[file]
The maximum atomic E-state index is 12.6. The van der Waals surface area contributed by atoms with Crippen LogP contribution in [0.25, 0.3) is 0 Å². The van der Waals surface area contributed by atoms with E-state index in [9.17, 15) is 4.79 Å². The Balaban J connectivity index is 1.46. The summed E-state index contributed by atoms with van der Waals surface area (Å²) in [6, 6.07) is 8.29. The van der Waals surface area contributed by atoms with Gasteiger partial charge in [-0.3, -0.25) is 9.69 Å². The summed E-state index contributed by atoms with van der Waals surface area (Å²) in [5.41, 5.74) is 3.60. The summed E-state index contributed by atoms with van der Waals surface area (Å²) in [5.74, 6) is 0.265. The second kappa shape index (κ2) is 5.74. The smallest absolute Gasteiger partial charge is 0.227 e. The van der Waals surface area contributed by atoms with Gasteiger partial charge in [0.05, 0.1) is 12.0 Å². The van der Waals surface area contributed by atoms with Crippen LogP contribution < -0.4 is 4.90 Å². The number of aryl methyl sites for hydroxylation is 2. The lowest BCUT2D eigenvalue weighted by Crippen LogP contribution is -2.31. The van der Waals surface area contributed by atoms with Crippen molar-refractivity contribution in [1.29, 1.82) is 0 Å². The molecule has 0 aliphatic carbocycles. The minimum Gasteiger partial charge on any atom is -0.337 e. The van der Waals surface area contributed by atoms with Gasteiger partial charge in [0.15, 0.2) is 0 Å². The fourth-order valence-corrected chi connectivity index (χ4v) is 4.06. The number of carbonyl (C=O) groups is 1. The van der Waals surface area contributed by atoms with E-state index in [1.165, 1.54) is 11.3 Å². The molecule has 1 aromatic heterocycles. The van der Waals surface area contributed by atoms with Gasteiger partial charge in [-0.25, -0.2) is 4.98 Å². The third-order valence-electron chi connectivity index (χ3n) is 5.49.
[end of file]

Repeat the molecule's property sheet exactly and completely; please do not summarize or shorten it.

The maximum atomic E-state index is 12.6. The van der Waals surface area contributed by atoms with Crippen LogP contribution in [0.25, 0.3) is 0 Å². The van der Waals surface area contributed by atoms with E-state index in [9.17, 15) is 4.79 Å². The Balaban J connectivity index is 1.46. The summed E-state index contributed by atoms with van der Waals surface area (Å²) in [6, 6.07) is 8.29. The van der Waals surface area contributed by atoms with Gasteiger partial charge in [-0.3, -0.25) is 9.69 Å². The summed E-state index contributed by atoms with van der Waals surface area (Å²) in [5.41, 5.74) is 3.60. The summed E-state index contributed by atoms with van der Waals surface area (Å²) in [5.74, 6) is 0.265. The second kappa shape index (κ2) is 5.74. The smallest absolute Gasteiger partial charge is 0.227 e. The van der Waals surface area contributed by atoms with Gasteiger partial charge in [0.05, 0.1) is 12.0 Å². The van der Waals surface area contributed by atoms with Crippen LogP contribution < -0.4 is 4.90 Å². The number of aryl methyl sites for hydroxylation is 2. The lowest BCUT2D eigenvalue weighted by Crippen LogP contribution is -2.31. The van der Waals surface area contributed by atoms with Crippen molar-refractivity contribution in [1.29, 1.82) is 0 Å². The molecule has 0 aliphatic carbocycles. The minimum Gasteiger partial charge on any atom is -0.337 e. The van der Waals surface area contributed by atoms with Gasteiger partial charge in [0.15, 0.2) is 0 Å². The fourth-order valence-corrected chi connectivity index (χ4v) is 4.06. The number of carbonyl (C=O) groups is 1. The van der Waals surface area contributed by atoms with E-state index in [1.165, 1.54) is 11.3 Å². The molecule has 1 aromatic heterocycles. The van der Waals surface area contributed by atoms with Gasteiger partial charge in [-0.25, -0.2) is 4.98 Å². The third-order valence-electron chi connectivity index (χ3n) is 5.49.